Tyler Willis

Supported by Greenhaven Road Capital, finding value off the beaten path.

Jerry Neumann again chatted with Patrick O’Shaughnessy on Invest Like the Best. Neuman is kind and curious and we’ve looked at some of his ideas already:

He also turned us on to Rob Fitzpatrick, author of The Mom Test. Recently Neumann invested in Unsupervised and he said, “One founder is one of the few people in the commercial world who understands this (machine learning) technique and the other founder has worked at startups before and is an awesome outside facing person.”

There are two parts to any business; doing then telling. If neither is done well, startups won’t succeed. Josh Wolfe told O’Shaughnessy, “There are amazing credible people. And there are amazing salesman. And sometimes those two people are one. When they are you have an amazing entrepreneur. But often times they’re not.” So you get two. You get someone like Tyler Willis, that “outside facing” person.

“I was not a good traditional student,” Willis said. We hear this a lot and it’s helpful to think of school as one type of education. Another type is to do. Tom Goodwin said, “Leaving school and starting out, or leaving school and traveling the world and writing, or leaving school and creating a documentary are actually pretty remarkable ways to learn.”

However, Willis said, “If you’re going to drop out you need to work harder than you would have in school.” That’s kind of what he did and does. “So I tried to do things. I became a fairly voracious reader. I read a lot of nonfiction to understand different people’s opinions about different things. I read history, biographies, a lot of varied topics.”

But Willis also gives a reason to stay in school. “If you don’t know which way to go, the default should be to stay in school.” Defaults, base rates, and distributions are all mathematical fences to corral our psychological guesses. Michael Mauboussin is fond of citing Daniel Kahneman’s work, and no wonder. Kahneman observed – academically – our self-aggrandizement.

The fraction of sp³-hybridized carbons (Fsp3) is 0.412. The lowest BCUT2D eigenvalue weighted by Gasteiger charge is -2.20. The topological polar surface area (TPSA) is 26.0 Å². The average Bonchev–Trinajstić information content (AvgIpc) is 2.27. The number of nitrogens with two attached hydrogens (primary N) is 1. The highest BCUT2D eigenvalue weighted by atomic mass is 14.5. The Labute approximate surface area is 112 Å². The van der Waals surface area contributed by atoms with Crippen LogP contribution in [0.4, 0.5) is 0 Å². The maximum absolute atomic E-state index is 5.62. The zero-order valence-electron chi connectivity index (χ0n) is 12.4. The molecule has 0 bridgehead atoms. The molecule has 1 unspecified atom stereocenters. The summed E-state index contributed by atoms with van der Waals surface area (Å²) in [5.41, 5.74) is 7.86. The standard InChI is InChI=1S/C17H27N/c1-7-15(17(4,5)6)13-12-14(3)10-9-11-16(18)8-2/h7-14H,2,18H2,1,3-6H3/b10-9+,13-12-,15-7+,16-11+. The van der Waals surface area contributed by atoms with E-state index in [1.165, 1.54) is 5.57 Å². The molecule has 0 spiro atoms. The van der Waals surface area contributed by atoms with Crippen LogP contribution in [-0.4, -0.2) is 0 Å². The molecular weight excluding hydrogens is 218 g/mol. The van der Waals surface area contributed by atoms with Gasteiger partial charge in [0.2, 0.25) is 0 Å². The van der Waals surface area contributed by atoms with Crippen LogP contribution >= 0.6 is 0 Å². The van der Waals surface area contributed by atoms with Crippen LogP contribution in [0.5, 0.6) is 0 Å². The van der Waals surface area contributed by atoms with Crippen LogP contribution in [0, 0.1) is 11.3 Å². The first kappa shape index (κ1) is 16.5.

Base rates are for other people. Right?

Ramit Sethi said that for the second edition (10th anniversary) of his book, I Will Teach You to be Rich, he was coaching a group of readers through the content. He asked them, What would you do with $10,000? They’d be canny of course. Ramit said they were full of baloney. “According to these answers, we have a bunch of Mother Theresa’s in the group. They will pay down debt, give to charity, do this and that.”

These were people who had enrolled to be coached through a book on better financial decisions. But it’s not just them. It’s all of us. Even Kahneman fell for it, thinking he could write Thinking Fast and Slow in less time than the base rate might suggest.

Willis is familiar with the work of Ramit who champions good designs. Dan Lockton has done lots of good work on designs too and noted that designs only do so much. Lockton said, “When people feel they are being influenced in a way that doesn’t match their understanding of the situation they will rebel.”


In 2014 Willis spoke about growth. First, “You have to create a product of value before you can grow your product.” Then, “The number one thing is that speed beats everything else. The faster that you iterate, the more you win…You could be one standard deviation better than the next guy but if he has 20% more cycles he’s going to beat you.”

Jerry Murrell messed up a lot of businesses before starting Five Guys. Anson Dorrance told his soccer players that goals only happen every seven shots or so. Scott Adams compares life to a slot machine that costs little and has “rare and uncertain payoffs.”

Mauboussin titled one of his books, The Success Equation. The formula is some luck mixed with some skill. Mauboussin’s goal was to look back to peek forward at expected values. His advice might be, ‘do more skill dependent things.’ But for some people it’s even simpler, ‘do more.’ Think of marketing as an MVP process too said, Willis.


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2 thoughts on “Tyler Willis”

  1. […] Tyler Willis saw this too, noting that he became a wiser person when, “I became a fairly voracious reader. I read a lot of nonfiction to understand different people’s opinions about different things. I read history, biographies, a lot of varied topics.” […]


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